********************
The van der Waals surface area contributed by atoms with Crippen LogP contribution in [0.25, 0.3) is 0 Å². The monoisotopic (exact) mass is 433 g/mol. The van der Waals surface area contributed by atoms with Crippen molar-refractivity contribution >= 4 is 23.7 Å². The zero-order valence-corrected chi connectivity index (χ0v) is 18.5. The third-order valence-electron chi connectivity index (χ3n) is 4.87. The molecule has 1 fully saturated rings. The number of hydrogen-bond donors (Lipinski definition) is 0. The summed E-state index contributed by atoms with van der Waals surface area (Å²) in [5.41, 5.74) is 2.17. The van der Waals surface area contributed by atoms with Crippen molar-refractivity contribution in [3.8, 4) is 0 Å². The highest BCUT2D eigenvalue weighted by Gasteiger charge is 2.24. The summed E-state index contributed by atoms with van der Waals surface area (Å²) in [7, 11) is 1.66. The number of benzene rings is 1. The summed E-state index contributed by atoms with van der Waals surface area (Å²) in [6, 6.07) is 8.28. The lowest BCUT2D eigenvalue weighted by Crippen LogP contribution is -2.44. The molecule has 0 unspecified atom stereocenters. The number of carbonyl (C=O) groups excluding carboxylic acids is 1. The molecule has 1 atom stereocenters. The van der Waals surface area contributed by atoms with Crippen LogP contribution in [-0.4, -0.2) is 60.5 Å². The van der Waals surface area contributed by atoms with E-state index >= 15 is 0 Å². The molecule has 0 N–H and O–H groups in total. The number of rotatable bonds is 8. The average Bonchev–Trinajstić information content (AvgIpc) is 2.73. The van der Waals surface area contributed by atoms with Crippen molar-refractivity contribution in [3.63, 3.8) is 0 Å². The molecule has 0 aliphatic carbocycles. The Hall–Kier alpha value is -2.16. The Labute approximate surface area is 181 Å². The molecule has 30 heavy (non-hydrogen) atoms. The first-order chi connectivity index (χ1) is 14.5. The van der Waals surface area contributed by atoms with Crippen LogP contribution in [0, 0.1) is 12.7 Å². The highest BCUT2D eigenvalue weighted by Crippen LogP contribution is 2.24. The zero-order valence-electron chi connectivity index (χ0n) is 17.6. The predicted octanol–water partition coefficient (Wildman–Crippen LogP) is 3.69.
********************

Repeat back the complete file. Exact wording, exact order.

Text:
The van der Waals surface area contributed by atoms with Crippen LogP contribution in [0.25, 0.3) is 0 Å². The monoisotopic (exact) mass is 433 g/mol. The van der Waals surface area contributed by atoms with Crippen molar-refractivity contribution >= 4 is 23.7 Å². The zero-order valence-corrected chi connectivity index (χ0v) is 18.5. The third-order valence-electron chi connectivity index (χ3n) is 4.87. The molecule has 1 fully saturated rings. The number of hydrogen-bond donors (Lipinski definition) is 0. The summed E-state index contributed by atoms with van der Waals surface area (Å²) in [5.41, 5.74) is 2.17. The van der Waals surface area contributed by atoms with Crippen molar-refractivity contribution in [3.8, 4) is 0 Å². The highest BCUT2D eigenvalue weighted by Gasteiger charge is 2.24. The summed E-state index contributed by atoms with van der Waals surface area (Å²) in [7, 11) is 1.66. The number of benzene rings is 1. The summed E-state index contributed by atoms with van der Waals surface area (Å²) in [6, 6.07) is 8.28. The lowest BCUT2D eigenvalue weighted by Crippen LogP contribution is -2.44. The molecule has 0 unspecified atom stereocenters. The number of carbonyl (C=O) groups excluding carboxylic acids is 1. The molecule has 1 atom stereocenters. The van der Waals surface area contributed by atoms with Crippen LogP contribution in [-0.4, -0.2) is 60.5 Å². The van der Waals surface area contributed by atoms with E-state index >= 15 is 0 Å². The molecule has 0 N–H and O–H groups in total. The number of rotatable bonds is 8. The average Bonchev–Trinajstić information content (AvgIpc) is 2.73. The van der Waals surface area contributed by atoms with Crippen molar-refractivity contribution in [3.63, 3.8) is 0 Å². The molecule has 0 aliphatic carbocycles. The Hall–Kier alpha value is -2.16. The Labute approximate surface area is 181 Å². The molecule has 30 heavy (non-hydrogen) atoms. The first-order chi connectivity index (χ1) is 14.5. The van der Waals surface area contributed by atoms with Crippen LogP contribution in [0, 0.1) is 12.7 Å². The highest BCUT2D eigenvalue weighted by Crippen LogP contribution is 2.24. The zero-order valence-electron chi connectivity index (χ0n) is 17.6. The predicted octanol–water partition coefficient (Wildman–Crippen LogP) is 3.69.